They say there are three possible answers to this question. So have a look and see what you think of each of them below…
1. In 1909 Edward S.Martin wrote in his book, The Wayfarer in New York: “New York was merely one of the fruits of that great tree whose roots go down in the Mississippi Valley, and whose branches spread from one ocean to the other. But the Big Apple (New York) gets a disproportionate share of the national sap”.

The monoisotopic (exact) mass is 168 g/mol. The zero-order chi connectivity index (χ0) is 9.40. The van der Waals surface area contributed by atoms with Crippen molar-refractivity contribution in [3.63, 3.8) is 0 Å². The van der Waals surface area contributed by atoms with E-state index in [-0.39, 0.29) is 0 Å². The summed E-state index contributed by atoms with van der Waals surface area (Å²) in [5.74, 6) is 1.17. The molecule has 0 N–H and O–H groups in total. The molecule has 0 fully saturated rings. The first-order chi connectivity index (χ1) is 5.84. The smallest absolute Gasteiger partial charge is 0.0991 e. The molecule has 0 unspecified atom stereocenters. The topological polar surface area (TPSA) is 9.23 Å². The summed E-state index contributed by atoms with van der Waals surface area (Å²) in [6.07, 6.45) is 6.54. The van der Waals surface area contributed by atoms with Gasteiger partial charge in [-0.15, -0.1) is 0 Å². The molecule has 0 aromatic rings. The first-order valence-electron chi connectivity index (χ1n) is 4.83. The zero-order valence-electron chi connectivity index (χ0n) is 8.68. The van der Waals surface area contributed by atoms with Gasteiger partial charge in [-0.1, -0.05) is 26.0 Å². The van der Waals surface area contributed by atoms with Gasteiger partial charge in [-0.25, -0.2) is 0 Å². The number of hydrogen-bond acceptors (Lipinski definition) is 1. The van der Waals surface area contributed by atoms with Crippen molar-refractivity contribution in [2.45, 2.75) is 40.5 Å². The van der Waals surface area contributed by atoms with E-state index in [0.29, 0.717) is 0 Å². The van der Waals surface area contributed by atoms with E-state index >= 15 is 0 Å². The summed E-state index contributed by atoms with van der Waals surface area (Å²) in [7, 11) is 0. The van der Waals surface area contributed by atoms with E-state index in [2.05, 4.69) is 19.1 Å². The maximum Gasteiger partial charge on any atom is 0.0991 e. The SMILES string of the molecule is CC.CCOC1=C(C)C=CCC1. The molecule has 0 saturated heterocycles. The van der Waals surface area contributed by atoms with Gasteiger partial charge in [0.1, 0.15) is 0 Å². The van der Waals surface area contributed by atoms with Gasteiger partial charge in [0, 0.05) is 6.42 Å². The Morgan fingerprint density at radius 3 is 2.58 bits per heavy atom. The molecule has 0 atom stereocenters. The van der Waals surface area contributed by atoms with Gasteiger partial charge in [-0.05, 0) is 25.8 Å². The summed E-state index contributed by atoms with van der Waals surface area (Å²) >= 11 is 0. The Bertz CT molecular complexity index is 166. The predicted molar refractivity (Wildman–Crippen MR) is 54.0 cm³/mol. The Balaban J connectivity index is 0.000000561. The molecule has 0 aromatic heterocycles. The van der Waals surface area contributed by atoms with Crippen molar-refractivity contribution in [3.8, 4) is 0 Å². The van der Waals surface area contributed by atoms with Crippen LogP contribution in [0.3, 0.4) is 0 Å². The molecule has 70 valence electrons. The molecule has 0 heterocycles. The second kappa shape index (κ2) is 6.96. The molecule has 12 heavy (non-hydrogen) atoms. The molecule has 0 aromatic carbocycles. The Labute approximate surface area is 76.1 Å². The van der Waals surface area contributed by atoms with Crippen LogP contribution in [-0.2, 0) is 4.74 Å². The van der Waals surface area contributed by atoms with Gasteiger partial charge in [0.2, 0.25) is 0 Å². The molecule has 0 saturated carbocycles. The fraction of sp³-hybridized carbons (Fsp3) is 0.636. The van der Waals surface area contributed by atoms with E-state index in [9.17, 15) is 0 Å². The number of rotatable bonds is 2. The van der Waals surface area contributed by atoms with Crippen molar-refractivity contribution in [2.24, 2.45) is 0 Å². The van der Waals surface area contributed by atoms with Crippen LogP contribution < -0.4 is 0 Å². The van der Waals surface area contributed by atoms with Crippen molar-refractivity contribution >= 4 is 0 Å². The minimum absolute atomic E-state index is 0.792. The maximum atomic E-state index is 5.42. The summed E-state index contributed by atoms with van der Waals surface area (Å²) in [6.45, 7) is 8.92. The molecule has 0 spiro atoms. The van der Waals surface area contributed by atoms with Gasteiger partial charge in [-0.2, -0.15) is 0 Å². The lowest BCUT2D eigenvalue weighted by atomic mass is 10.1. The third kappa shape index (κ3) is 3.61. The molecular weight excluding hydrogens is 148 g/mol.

2. In Spanish, the word Manzana can mean ‘block’ (a small section of a town or city) or ‘apple’. So when immigrants referred to New York as ‘the Big Block’, people thought they were calling it the ‘Big Apple’.
3. Some say it derives from jazz musicians slang. In the 1920s they used to refer to gigs as ‘apples’ and New York was of course, the big apple. The phrase was also used in other walks of life, for example, a newspaper sports writer John J. FitzGerald heard it and called his racing column ‘Around the Big Apple’ which would indeed have helped to popularize the expression.